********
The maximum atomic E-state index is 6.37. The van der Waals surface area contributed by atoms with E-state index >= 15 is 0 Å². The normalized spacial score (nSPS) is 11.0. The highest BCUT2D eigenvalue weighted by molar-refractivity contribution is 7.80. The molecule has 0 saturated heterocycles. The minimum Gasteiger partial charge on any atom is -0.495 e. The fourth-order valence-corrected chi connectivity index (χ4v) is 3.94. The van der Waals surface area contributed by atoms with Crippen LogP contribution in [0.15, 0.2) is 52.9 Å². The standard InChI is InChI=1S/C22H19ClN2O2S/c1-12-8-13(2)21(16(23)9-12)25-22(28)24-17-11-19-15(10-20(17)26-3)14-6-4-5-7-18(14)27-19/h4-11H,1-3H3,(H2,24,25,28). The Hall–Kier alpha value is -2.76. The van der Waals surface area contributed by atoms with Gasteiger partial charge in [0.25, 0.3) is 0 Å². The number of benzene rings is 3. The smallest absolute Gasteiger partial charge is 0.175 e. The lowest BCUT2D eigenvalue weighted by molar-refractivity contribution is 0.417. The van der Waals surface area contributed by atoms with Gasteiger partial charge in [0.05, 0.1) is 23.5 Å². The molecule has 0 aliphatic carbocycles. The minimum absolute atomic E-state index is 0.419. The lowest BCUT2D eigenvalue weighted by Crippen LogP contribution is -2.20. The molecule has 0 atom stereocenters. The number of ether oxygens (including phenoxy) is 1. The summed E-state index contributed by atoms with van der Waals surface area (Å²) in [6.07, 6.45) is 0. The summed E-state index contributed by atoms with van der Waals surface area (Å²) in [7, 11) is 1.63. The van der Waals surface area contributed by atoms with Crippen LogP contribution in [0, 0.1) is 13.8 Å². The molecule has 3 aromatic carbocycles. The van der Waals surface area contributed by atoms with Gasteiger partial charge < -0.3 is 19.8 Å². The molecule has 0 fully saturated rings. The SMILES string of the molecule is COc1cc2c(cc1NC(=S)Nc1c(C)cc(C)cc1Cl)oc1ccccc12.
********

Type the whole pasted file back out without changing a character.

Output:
The maximum atomic E-state index is 6.37. The van der Waals surface area contributed by atoms with E-state index >= 15 is 0 Å². The normalized spacial score (nSPS) is 11.0. The highest BCUT2D eigenvalue weighted by molar-refractivity contribution is 7.80. The molecule has 0 saturated heterocycles. The minimum Gasteiger partial charge on any atom is -0.495 e. The fourth-order valence-corrected chi connectivity index (χ4v) is 3.94. The van der Waals surface area contributed by atoms with Crippen LogP contribution in [0.15, 0.2) is 52.9 Å². The standard InChI is InChI=1S/C22H19ClN2O2S/c1-12-8-13(2)21(16(23)9-12)25-22(28)24-17-11-19-15(10-20(17)26-3)14-6-4-5-7-18(14)27-19/h4-11H,1-3H3,(H2,24,25,28). The Hall–Kier alpha value is -2.76. The van der Waals surface area contributed by atoms with Gasteiger partial charge in [0.25, 0.3) is 0 Å². The number of benzene rings is 3. The smallest absolute Gasteiger partial charge is 0.175 e. The lowest BCUT2D eigenvalue weighted by molar-refractivity contribution is 0.417. The van der Waals surface area contributed by atoms with Gasteiger partial charge in [0.05, 0.1) is 23.5 Å². The molecule has 0 aliphatic carbocycles. The minimum absolute atomic E-state index is 0.419. The lowest BCUT2D eigenvalue weighted by Crippen LogP contribution is -2.20. The molecule has 0 atom stereocenters. The number of ether oxygens (including phenoxy) is 1. The summed E-state index contributed by atoms with van der Waals surface area (Å²) in [6.07, 6.45) is 0. The summed E-state index contributed by atoms with van der Waals surface area (Å²) in [7, 11) is 1.63. The van der Waals surface area contributed by atoms with Crippen LogP contribution in [0, 0.1) is 13.8 Å². The molecule has 3 aromatic carbocycles. The van der Waals surface area contributed by atoms with Gasteiger partial charge < -0.3 is 19.8 Å². The molecule has 0 fully saturated rings. The SMILES string of the molecule is COc1cc2c(cc1NC(=S)Nc1c(C)cc(C)cc1Cl)oc1ccccc12.